Stonehenge likely to be put on world heritage danger list over tunnel plan

<span>A lorry passes Stonehenge on the A303. The two-mile tunnel is intended to speed up journey times and remove the sight and sounds of traffic.</span><span>Photograph: Steve Parsons/PA</span>
A lorry passes Stonehenge on the A303. The two-mile tunnel is intended to speed up journey times and remove the sight and sounds of traffic.Photograph: Steve Parsons/PA

Stonehenge is likely to be put on a list of world heritage sites that are in danger because of the plan to build a tunnel under the precious landscape.

Unesco officials have recommended adding the Wiltshire stone circle and the area around it to the list because of concerns that the tunnel would “compromise the integrity” of one of the Earth’s great prehistoric sites.

The Conservative government and National Highways have been keen to press ahead with the two-mile tunnel, which is intended to speed up journey times and remove the sight and sounds of traffic.

But a large number of organisations and individuals including archaeologists, environmentalists, historians, transport experts, countryside campaigners and druids say the scheme will wreak havoc at the site.

Next month the plan will be discussed by Unesco’s world heritage committee at a meeting in New Delhi, with its officials recommending member states add Stonehenge to the danger list.

They say: “The name Stonehenge applies to both the main henge and to the wider landscape and this has at times led to confusion. What needs to be protected is not just the henge but the overall landscape.

“The main henge is a highly visible and well-known monument and the proposed tunnel would improve its immediate setting, but this monument has to be considered in its context, surrounded by and inextricably linked to a large number of prehistoric features, which together form an ancient landscape.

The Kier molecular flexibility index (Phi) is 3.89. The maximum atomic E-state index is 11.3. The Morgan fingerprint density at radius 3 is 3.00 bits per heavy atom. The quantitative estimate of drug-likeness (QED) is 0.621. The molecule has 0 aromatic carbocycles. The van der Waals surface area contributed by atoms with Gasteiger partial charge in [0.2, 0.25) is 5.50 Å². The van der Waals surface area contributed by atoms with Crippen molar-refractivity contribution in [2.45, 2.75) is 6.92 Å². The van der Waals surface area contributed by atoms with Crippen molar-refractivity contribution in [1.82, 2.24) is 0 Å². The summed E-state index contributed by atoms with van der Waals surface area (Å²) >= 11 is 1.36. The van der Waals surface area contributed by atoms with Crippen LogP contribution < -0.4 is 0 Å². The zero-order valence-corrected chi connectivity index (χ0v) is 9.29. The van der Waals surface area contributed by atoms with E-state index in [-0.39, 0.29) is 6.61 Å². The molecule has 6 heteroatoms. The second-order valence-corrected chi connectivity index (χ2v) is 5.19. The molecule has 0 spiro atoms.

“It is the entirety of the inscribed landscape that constitutes the Stonehenge component of the property, not just the main henge monument. This interrelated ensemble of sites is regarded as a designed ritual landscape, with barrows and other features deliberately sited to be mutually visible.”

They say the scheme would “sever some of those important connections and compromise the integrity of this prehistoric landscape” and argue that adding it to the list would mobilise international support.

John Adams, the chair of the Stonehenge Alliance, which is opposed to the tunnel scheme, said: “This is a damming verdict on National Highways’ plans. Whichever way you look at it, this scheme will be hugely damaging and should be scrapped.

“The money should be spent instead on improving public transport links to and around the south-west.”

The historian Tom Holland said: “The new government will have the perfect opportunity to reverse a road scheme that is not only ludicrously expensive, but risks huge damage to the country’s international reputation. We hope that whoever comes to power next week will seize it.”

An English Heritage spokesperson said: “Stonehenge’s world heritage site status is of utmost importance to us – and we’re naturally disappointed at this draft decision.

“After decades of debate, English Heritage believes that the current scheme is both the best and most realistic option and – crucially – one that will deliver a lasting, positive legacy for this world heritage site.”